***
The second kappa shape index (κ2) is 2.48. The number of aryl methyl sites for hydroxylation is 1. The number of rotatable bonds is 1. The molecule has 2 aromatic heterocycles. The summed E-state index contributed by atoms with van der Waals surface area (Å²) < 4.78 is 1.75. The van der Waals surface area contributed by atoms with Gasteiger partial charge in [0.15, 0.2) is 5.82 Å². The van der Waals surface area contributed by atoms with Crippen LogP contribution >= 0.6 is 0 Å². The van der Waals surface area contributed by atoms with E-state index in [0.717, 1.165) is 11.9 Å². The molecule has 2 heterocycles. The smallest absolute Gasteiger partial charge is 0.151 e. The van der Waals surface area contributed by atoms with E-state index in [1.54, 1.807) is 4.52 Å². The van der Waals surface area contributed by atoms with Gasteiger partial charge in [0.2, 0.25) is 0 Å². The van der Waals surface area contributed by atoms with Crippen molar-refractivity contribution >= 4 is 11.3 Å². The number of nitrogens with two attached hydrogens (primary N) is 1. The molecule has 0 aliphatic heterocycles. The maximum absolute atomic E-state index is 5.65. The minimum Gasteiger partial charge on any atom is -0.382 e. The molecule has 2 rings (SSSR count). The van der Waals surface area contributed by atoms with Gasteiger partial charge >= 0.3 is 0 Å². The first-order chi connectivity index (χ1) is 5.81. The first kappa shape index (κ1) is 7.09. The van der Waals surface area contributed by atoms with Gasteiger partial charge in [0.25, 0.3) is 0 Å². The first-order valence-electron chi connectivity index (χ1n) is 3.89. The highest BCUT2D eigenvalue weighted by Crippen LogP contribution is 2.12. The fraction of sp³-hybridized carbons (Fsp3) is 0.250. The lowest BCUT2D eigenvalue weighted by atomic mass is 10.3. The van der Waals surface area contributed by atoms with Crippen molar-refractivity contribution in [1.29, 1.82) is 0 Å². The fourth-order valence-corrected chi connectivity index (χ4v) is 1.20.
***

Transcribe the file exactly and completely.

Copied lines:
The second kappa shape index (κ2) is 2.48. The number of aryl methyl sites for hydroxylation is 1. The number of rotatable bonds is 1. The molecule has 2 aromatic heterocycles. The summed E-state index contributed by atoms with van der Waals surface area (Å²) < 4.78 is 1.75. The van der Waals surface area contributed by atoms with Gasteiger partial charge in [0.15, 0.2) is 5.82 Å². The van der Waals surface area contributed by atoms with Crippen LogP contribution >= 0.6 is 0 Å². The van der Waals surface area contributed by atoms with E-state index in [0.717, 1.165) is 11.9 Å². The molecule has 2 heterocycles. The smallest absolute Gasteiger partial charge is 0.151 e. The van der Waals surface area contributed by atoms with E-state index in [1.54, 1.807) is 4.52 Å². The van der Waals surface area contributed by atoms with Gasteiger partial charge in [0.2, 0.25) is 0 Å². The van der Waals surface area contributed by atoms with Crippen molar-refractivity contribution >= 4 is 11.3 Å². The number of nitrogens with two attached hydrogens (primary N) is 1. The molecule has 0 aliphatic heterocycles. The maximum absolute atomic E-state index is 5.65. The minimum Gasteiger partial charge on any atom is -0.382 e. The molecule has 2 rings (SSSR count). The van der Waals surface area contributed by atoms with Gasteiger partial charge >= 0.3 is 0 Å². The first-order chi connectivity index (χ1) is 5.81. The first kappa shape index (κ1) is 7.09. The van der Waals surface area contributed by atoms with Gasteiger partial charge in [0.25, 0.3) is 0 Å². The first-order valence-electron chi connectivity index (χ1n) is 3.89. The highest BCUT2D eigenvalue weighted by Crippen LogP contribution is 2.12. The fraction of sp³-hybridized carbons (Fsp3) is 0.250. The lowest BCUT2D eigenvalue weighted by atomic mass is 10.3. The van der Waals surface area contributed by atoms with Crippen molar-refractivity contribution in [1.29, 1.82) is 0 Å². The fourth-order valence-corrected chi connectivity index (χ4v) is 1.20.